K – TV

We all went from the restaurant to Godfather’s new home – a 4 bedroom apartment on the 6th floor of a brand new apartment building in the heart of Guilin.  The building was one of about a half dozen and the grounds were immaculately groomed with pretty gardens and a fountain.  A gate guard at the front provided security and the entire neighborhood reminded me of some of the upscale apartment buildings of Los Angeles.

Once we arrived in the new apartment, I was impressed with the beautiful wood floors, modern appliances and fixtures and that the apartment had 3 balconies (facing both sides of the building).  Godfather showed us all around the new home – some of it was recently decorated and some rooms were as yet unfurnished but still had that “new home” smell of wood, carpet and the fixtures still hanging in the air.

At the end of the main hallway, I saw that Godfather and his wife had hung the family blessing.  Erica explained that written on this was a blessing for the home and the family wishing a long, happy and prosperous life.

After we finished the “tour” of the home, more and more guests arrived and we mingled and talked with some of the family members.  Everyone was so friendly and hospitable that it made me wonder about so many of our American customs; here we are, complete strangers, and we have been treated to dinner and drinks and invited into their home as an honored guest.  I was becoming more and more impressed with the Chinese people.

I don’t know where all of the cans of Coke came from, but our hosts certainly knew we were from America and would offer us a fresh cold can as quickly as we would finish one.  Soon I learned that it was better to slowly sip my drink so that I would not be offered another.  I appreciated the hospitality but feared that I would never be able to get to sleep.  Godfather put on some family slide shows in the form of music videos made with Windows Movie Maker.  He put them up on his screen using a projector and we all watched the family photos as they toured around China.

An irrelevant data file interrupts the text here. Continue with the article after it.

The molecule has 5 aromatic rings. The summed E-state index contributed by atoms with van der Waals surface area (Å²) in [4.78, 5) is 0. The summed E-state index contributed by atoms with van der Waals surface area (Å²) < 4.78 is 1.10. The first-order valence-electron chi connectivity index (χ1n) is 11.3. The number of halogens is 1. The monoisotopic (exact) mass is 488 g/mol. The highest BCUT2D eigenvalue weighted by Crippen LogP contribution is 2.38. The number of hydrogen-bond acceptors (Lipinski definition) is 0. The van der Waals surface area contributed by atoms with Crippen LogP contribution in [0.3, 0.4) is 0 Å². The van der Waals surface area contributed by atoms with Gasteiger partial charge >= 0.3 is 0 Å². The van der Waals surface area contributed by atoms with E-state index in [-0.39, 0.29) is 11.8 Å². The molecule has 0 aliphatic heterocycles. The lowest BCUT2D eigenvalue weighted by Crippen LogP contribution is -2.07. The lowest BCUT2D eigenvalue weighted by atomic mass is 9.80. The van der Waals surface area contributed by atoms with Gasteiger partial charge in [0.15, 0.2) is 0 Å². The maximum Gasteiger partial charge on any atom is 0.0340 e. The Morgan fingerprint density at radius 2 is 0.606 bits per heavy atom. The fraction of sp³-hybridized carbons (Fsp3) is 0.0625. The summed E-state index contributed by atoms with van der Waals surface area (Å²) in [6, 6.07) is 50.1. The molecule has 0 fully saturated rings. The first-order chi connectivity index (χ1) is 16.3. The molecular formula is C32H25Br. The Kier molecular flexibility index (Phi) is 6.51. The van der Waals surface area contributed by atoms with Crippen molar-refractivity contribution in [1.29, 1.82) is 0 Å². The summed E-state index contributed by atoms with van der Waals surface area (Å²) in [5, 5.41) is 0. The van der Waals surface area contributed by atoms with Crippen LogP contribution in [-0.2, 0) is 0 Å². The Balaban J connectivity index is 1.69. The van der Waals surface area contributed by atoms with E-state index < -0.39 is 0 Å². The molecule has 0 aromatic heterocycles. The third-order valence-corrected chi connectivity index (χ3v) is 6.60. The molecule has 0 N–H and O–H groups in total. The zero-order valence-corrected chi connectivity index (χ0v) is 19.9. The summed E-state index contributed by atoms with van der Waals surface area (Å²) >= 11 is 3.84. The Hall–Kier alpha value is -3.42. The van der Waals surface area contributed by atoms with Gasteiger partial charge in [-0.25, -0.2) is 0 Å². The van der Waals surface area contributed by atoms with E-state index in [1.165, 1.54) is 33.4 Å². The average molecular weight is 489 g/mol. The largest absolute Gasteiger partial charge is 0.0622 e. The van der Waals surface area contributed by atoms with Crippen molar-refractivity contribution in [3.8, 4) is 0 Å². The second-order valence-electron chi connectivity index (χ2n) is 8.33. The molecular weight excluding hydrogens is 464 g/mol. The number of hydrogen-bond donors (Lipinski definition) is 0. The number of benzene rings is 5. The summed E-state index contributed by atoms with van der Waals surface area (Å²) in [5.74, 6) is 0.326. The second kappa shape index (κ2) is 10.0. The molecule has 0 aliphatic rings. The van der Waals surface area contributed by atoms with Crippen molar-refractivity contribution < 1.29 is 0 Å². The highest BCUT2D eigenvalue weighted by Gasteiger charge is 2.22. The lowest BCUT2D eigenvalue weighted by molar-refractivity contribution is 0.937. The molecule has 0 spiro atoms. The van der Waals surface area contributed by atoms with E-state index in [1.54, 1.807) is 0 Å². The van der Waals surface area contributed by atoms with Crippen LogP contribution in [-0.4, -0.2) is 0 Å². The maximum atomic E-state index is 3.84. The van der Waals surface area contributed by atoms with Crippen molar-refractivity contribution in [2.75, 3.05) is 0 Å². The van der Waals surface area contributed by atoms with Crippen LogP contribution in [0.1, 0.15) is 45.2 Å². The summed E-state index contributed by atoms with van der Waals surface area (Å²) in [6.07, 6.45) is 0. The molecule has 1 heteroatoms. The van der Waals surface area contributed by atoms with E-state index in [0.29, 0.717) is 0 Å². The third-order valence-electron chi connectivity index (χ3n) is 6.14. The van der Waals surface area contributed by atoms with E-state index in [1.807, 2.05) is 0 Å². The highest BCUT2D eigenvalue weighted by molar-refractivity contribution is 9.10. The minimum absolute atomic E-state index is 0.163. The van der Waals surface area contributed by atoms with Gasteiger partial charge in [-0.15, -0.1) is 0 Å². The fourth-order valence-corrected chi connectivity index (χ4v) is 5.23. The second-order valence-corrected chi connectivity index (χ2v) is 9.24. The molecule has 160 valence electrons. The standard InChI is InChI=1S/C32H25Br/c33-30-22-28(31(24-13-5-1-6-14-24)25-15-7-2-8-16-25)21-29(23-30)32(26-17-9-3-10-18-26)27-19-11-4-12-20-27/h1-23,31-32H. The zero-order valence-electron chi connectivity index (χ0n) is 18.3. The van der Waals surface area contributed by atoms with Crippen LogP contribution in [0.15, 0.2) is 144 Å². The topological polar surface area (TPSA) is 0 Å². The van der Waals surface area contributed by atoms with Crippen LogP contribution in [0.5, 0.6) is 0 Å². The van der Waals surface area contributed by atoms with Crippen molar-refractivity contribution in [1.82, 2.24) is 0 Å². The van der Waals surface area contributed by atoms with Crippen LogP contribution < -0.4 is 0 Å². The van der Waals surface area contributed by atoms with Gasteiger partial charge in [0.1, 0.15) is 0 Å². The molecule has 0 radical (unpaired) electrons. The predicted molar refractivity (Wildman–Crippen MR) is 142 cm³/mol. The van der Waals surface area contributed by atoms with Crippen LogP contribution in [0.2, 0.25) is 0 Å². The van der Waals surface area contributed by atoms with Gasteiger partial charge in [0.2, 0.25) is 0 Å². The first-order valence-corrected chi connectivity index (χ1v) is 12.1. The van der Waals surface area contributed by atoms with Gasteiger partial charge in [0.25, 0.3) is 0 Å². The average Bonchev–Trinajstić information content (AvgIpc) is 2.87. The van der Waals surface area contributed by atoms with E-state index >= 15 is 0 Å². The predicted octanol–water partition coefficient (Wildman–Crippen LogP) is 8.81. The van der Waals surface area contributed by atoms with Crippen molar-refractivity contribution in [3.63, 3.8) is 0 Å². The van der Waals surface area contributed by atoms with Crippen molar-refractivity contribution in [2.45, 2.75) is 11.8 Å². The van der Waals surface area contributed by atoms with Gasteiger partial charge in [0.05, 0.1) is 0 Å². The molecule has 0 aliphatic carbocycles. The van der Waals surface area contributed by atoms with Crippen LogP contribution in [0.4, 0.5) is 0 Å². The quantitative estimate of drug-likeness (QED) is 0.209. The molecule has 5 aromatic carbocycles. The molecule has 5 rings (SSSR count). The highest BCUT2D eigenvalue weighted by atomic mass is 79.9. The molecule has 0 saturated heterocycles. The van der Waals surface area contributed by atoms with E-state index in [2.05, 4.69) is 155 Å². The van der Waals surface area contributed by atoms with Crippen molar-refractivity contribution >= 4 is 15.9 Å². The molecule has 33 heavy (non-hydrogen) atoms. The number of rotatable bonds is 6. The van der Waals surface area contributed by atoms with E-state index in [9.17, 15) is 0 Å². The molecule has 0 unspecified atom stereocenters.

As the party began to wind down, everyone posed together for some group shots.  And again, more and more cameras came out and we took photo after photo.  It seemed that our guests wanted photos of us in their home as much as we wanted photos of them in their home.

It was getting late, maybe 10 or 11pm and I thought that the party was finally over.  Boy was I wrong!  The party was just starting.  Curry announced that we were now heading out for some “K-TV.”  “What the heck is that?” I wondered.  Erica explained that we go to the KTV bar, they put words from a video on a TV screen, and we sing along.  “Oh, Karaoke,” we replied.  She looked at us as though we were speaking a foreign language (we were) and said, “No, KTV.”

Apparently, Karaoke doesn’t exist in China.  Instead, some enterprising Koreans came along and opened a whole chain of Karaoke bars across China and called them “K-TV.”  I’m not sure if that is for Korean TV or if it is for Karaoke TV.  Either way, our friends in China only know of the drunken attempts at singing as KTV.

So, we piled back into our mini-vans and drove over to the local KTV bar and soon we were escorted into a “private” KTV room separate from the regular bar.  Godfather seemed to know who was in charge as we were whisked right to our room in sort of “rock star” fashion.  And as we were being seated, trays of beers, snacks and fresh fruit were being delivered and in no time the party was in full swing.

The inside of this Karaoke lounge was pitch black save for the glow of the TV.  The flash on the camera lights it up like daylight but you’ll have to imagine this room all dark and those of us amateurs trying to sing along to Van Halen or Madonna.  Oh, and then there is the Chinese; at least half of the songs were Chinese pop songs.  So, picture this, dark room, bad singing, lots of beer, everyone laughing until their sides split.  It really was a good time.

Eventually, it was Erica and Curry’s turn and I’ll be darned – they really can sing.  I mean they were belting out tunes like they were selectees on American Idol.  Anya and I selected one of the few songs that we might know the words to: “Don’t Cry For Me Argentina,” by Madonna.  And yes, we butchered it.

In no time, with the beer flowing, the dancing began.  Are you still picturing this?  Dark room, lots of beer, (mostly) bad singing – much of it in Chinese, and now bad dancing – oh, and lots of laughter.  I was really having the time of my life.


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Godfather’s party